So, the function does exactly what we intended it to do. The compiler deduces for us the resulting type from the return statement. Only one problem remains – we somehow need to deduce the common type for the result variable.

However, before writing any code, let’s study one very interesting language construct – the ternary operator. Maybe it can help us with this task.

Conditional operator

Since the standard describes the ternary operator in great detail, covering the operator’s every aspect here seems excessive. So, I’ll focus on the most common cases that involve type deduction.

To help you understand the scenarios and results better, I’ll use the following to help me present them:

  • A variadic template of the tp class, with no definition: enables you to use the compilation error to find out the resulting type.
  • Clang AST: shows the program’s abstract syntax tree.

Alright, let’s get our hands dirty and look at some scenarios.

Case 1

If the second and third operands are both of type void, then the result is also of type void. This is possible if both expressions contain, for example, throw, or calls to functions that return void, or explicit conversion to the void type. Below is some code that demonstrates this, with messages the compiler prints:

void foo();
void bar();

int foobar();
float barfoo();

template <typename ...>
struct tp;              // type printer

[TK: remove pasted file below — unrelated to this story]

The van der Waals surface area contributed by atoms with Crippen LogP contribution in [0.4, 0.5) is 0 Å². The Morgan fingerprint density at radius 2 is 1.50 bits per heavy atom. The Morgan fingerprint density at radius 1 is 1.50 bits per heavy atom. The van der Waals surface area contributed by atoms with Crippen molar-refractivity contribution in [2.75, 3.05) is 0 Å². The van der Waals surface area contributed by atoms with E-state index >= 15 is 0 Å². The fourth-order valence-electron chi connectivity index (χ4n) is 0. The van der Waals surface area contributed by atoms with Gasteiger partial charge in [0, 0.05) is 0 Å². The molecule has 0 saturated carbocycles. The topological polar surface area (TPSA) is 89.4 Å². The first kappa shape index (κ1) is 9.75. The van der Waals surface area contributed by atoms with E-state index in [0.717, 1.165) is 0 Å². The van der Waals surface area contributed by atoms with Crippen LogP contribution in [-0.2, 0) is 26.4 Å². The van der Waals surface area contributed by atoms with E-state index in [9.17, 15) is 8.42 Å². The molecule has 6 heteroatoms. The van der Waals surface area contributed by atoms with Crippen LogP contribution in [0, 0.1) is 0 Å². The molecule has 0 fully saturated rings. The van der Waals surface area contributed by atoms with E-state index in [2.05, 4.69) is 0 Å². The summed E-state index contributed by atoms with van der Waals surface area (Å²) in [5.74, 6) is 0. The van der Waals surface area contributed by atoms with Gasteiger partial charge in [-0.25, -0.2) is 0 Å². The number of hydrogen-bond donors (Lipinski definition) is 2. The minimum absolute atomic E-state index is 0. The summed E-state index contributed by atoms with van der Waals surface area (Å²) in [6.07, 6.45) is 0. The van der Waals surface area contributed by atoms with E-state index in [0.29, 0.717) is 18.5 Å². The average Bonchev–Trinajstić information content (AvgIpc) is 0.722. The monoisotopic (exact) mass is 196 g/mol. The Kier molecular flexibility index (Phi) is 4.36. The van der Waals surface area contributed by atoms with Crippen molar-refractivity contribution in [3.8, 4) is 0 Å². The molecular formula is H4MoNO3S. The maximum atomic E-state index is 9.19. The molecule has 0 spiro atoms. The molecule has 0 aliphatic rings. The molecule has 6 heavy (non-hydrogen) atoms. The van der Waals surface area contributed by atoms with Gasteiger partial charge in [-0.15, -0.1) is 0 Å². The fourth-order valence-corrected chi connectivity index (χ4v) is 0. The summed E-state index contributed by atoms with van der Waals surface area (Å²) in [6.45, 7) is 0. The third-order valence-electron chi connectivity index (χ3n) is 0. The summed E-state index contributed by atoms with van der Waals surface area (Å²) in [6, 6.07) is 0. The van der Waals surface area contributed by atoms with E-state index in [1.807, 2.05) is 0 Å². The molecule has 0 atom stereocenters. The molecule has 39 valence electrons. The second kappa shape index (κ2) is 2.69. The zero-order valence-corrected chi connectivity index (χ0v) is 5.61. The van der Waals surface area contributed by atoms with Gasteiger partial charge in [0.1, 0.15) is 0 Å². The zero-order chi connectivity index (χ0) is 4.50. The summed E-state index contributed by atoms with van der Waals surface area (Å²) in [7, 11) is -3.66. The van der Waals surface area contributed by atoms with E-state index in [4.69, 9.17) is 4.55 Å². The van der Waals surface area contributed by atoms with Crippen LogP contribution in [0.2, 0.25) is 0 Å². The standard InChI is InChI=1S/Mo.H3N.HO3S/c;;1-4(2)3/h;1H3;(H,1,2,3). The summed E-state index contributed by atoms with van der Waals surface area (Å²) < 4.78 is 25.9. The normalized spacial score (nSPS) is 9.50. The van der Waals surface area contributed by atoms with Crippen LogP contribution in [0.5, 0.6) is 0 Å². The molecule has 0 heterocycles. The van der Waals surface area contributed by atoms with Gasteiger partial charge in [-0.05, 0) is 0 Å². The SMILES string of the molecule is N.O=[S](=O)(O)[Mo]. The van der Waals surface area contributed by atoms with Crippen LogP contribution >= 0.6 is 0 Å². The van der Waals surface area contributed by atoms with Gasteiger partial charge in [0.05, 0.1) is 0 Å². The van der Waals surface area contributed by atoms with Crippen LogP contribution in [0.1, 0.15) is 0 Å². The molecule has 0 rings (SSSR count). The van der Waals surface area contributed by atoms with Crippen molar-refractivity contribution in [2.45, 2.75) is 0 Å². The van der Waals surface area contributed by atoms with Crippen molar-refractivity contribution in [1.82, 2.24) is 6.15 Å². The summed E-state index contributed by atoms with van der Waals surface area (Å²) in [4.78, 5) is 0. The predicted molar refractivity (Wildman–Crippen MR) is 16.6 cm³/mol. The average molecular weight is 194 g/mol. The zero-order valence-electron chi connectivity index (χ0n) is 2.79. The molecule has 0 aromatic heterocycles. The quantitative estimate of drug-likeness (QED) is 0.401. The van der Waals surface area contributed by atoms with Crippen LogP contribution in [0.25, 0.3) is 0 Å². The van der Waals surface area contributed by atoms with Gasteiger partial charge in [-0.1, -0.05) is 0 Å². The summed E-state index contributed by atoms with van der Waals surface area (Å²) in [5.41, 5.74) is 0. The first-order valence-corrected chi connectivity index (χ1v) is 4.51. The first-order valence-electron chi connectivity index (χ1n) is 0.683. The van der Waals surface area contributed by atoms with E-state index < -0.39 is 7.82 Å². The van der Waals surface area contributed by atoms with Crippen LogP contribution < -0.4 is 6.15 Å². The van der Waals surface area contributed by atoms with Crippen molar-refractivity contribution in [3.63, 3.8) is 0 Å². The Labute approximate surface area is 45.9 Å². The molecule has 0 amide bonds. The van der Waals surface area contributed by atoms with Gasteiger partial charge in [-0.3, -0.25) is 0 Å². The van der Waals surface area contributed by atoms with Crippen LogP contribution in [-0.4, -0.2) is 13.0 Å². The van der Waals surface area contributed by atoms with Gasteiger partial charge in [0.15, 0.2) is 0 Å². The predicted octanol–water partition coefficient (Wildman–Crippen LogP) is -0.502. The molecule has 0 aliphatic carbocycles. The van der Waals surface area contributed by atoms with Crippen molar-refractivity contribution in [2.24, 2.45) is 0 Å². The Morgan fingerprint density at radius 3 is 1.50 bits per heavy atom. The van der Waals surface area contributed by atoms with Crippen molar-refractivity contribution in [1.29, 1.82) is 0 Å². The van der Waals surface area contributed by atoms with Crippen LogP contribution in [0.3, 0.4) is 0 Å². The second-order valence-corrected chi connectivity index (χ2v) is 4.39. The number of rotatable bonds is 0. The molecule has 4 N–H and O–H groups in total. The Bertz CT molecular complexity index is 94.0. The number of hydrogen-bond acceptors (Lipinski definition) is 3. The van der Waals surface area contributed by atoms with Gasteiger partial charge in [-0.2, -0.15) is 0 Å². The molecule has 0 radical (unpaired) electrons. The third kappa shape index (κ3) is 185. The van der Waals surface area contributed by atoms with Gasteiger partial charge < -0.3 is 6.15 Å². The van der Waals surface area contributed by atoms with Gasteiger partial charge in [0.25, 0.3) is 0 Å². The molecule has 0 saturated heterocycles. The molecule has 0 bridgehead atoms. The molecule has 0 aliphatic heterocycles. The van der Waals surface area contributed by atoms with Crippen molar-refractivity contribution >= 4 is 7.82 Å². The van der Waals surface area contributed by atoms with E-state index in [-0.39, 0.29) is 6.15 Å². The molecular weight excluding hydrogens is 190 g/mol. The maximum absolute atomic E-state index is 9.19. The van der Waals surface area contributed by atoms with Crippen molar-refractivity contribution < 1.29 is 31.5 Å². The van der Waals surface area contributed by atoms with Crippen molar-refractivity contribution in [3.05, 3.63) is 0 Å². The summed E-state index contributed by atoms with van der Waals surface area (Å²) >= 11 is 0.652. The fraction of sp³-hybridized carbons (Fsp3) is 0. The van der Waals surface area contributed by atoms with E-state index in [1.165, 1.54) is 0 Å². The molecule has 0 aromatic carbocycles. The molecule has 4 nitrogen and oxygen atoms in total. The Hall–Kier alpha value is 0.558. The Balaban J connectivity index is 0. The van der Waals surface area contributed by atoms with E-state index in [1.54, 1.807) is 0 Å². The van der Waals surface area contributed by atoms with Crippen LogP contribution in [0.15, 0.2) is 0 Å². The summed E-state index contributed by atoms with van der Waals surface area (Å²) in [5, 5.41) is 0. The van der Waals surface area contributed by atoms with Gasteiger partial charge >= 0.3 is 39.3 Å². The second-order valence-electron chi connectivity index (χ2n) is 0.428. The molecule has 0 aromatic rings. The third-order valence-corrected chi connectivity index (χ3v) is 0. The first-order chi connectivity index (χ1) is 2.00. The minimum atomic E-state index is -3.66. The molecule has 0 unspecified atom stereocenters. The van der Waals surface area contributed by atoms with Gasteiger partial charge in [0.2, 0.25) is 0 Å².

void examples(bool flag)
{
  tp<decltype(flag ? foo() : bar()),                     // void
     decltype(flag ? (void) foobar() : (void) barfoo()), // void
     decltype(flag ? throw 0 : throw 3.14)> _;           // void
}

If the second or third operand is a throw expression, then the resulting type is deduced from the other operand. In this case, the other operand must be of some type other than void. The code below demonstrates this scenario, with messages the compiler prints:

char arr[16];

template <typename ...>
struct tp;              // type printer

void examples(bool flag)
{
  tp<decltype(flag ? nullptr : throw "abs"), // nullptr_t
     decltype(flag ? 3.14 : throw 3.14),     // double
     decltype(flag ? arr : throw 3.14)> _;   // char (&)[16]
}

Case 2

If operand two and three are of different types and one of them is of a class type, the compiler chooses an overload that produces operands of the same types. For example, the compiler may choose a converting constructor or an implicit conversion operator. This is shown in the code below, with printed compiler messages:

template <typename ...>
struct tp;              // type printer

struct IntWrapper
{
  IntWrapper(int) 
  {
    // ....
  }
};

void examples(bool flag)
{
  tp<decltype(flag ? IntWrapper {42} : 42)> _;
}

If you take a look at the AST that Clang built for this code, you can notice the following:

....

-FunctionDecl <line:9:1, line:12:1> line:9:6 foo 'IntWrapper (bool)'
 |-ParmVarDecl <col:10, col:15> col:15 used b 'bool'
 `-CompoundStmt <line:10:1, line:12:1>
   `-ReturnStmt <line:11:3, col:34>
     `-ConditionalOperator <col:10, col:34> 'IntWrapper'